Lately, I have been writing a memoir. I don’t know if this is something I will ever publish but it has been a fun exercise. In writing about my life from an early age, I am also seeing more clearly the effect and damage years of being in the closet has had on my life.
When I write here about being in the closet, I do not mean just from the time I discovered my attraction to men. I also mean from a very early age of feeling different.
As a child, from a very early age, I felt I was different than the other boys. My difference had me feeling that I did not measure up to other boys, was not as good as they were, could not compete in sports, or horsing around like they could. Inside I felt less than they were. From a very young age, I felt like I was different, and that feeling was exacerbated when I was sent to an all-boys sports driven private school from third to sixth grade.
The differences I felt as a child, I have learned, were the hallmarks of a gay child. As I child I did not know that who I was made me different than the other boys and I tried to hide my difference. I kept quiet for fear the difference would come out. I was overweight and was ashamed that I was fat and flabby. I could not play sports and was constantly reminded in the all boys sports driven school how much of a misfit I was.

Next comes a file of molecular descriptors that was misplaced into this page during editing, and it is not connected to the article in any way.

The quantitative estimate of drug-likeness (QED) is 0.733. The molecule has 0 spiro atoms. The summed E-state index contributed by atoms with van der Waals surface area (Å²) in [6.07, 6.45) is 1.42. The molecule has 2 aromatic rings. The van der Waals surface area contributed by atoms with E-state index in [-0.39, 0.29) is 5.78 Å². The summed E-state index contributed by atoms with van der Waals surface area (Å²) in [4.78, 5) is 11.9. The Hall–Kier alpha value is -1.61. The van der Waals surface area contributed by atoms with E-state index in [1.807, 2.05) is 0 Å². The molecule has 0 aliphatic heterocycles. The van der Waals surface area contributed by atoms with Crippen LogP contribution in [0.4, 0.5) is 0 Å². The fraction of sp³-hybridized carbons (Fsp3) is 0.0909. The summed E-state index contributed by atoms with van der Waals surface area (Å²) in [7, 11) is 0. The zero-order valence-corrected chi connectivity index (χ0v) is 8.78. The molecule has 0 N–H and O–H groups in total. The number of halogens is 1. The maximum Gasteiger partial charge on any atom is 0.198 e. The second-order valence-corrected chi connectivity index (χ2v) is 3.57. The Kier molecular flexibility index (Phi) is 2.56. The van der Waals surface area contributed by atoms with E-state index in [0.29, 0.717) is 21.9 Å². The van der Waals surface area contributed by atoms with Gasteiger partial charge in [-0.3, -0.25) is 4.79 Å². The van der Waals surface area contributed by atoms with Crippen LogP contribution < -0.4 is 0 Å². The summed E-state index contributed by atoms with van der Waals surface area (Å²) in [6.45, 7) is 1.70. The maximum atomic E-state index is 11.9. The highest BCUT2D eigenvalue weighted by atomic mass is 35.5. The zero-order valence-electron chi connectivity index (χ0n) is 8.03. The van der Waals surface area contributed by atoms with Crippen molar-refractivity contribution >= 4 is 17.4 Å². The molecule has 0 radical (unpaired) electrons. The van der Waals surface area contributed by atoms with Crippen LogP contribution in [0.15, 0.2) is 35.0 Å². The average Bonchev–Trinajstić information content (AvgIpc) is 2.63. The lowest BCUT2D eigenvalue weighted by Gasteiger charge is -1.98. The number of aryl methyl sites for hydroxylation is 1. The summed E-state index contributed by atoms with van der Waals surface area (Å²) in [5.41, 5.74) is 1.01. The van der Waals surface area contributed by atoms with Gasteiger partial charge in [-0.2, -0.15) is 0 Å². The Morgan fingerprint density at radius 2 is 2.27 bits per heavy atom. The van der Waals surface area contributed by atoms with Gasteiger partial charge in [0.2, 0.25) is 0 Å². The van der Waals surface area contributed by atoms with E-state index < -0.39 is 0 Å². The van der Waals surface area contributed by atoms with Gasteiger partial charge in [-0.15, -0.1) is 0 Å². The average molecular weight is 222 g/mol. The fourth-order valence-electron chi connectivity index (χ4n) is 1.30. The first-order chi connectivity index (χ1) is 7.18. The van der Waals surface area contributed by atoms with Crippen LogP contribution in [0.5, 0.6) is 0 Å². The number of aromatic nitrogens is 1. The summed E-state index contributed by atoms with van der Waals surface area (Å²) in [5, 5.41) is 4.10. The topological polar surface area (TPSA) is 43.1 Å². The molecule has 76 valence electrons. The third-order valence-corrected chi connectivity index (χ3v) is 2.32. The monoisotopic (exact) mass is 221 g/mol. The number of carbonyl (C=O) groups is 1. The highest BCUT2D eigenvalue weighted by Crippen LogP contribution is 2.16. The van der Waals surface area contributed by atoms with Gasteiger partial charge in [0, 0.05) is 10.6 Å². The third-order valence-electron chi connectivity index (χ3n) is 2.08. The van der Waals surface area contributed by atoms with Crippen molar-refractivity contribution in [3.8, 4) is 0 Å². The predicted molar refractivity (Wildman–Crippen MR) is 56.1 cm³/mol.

I have begun to see that from an early age I flattened and hid my emotions. I did not want the other boys to see how hurt I was as I stood outside their social circle, unable to enter the conversation or even talk with them. I ignored the sporty boys just as they ignored me. This took an even more dramatic turn as I discovered my attraction to men at age fourteen and had some really big things to hide. For years, beginning in my teenage years, the battle raged between who I was and who I wanted to be.
I did not see a way, beginning in the early 1970s, to have the person I felt inside be integrated with the person I presented on the outside. I locked down my sisssyness. I locked down my feminine mannerisms. I held my emotions in check, working hard to keep them from swirling out of control. I was scared by the constant anxiety and inner turmoil I felt as a teenager and in my twenties, afraid it would overtake me.
I am seeing that from childhood on the constant effort I made to make sure that the gay was not showing, even before I knew what the gay was, took its toll. It became harder to have big emotions. I flattened my feelings and damaged that capacity to feel great highs and lows. I worked to be steady, even keel.
In business I was known for my even temper and steady demenor. When crisis hit I was at my calmest, steadied by the turmoil swirling around me. As an IT professional my steadiness and calmness were positive qualities to have, but as a human being they were deadening.
So I wonder at this point of self discovery, how does one go about having big emotions again? How, after years of keeping the lid on things, do I let lose a little? How does one shake the tree of emotions to begin to feel more?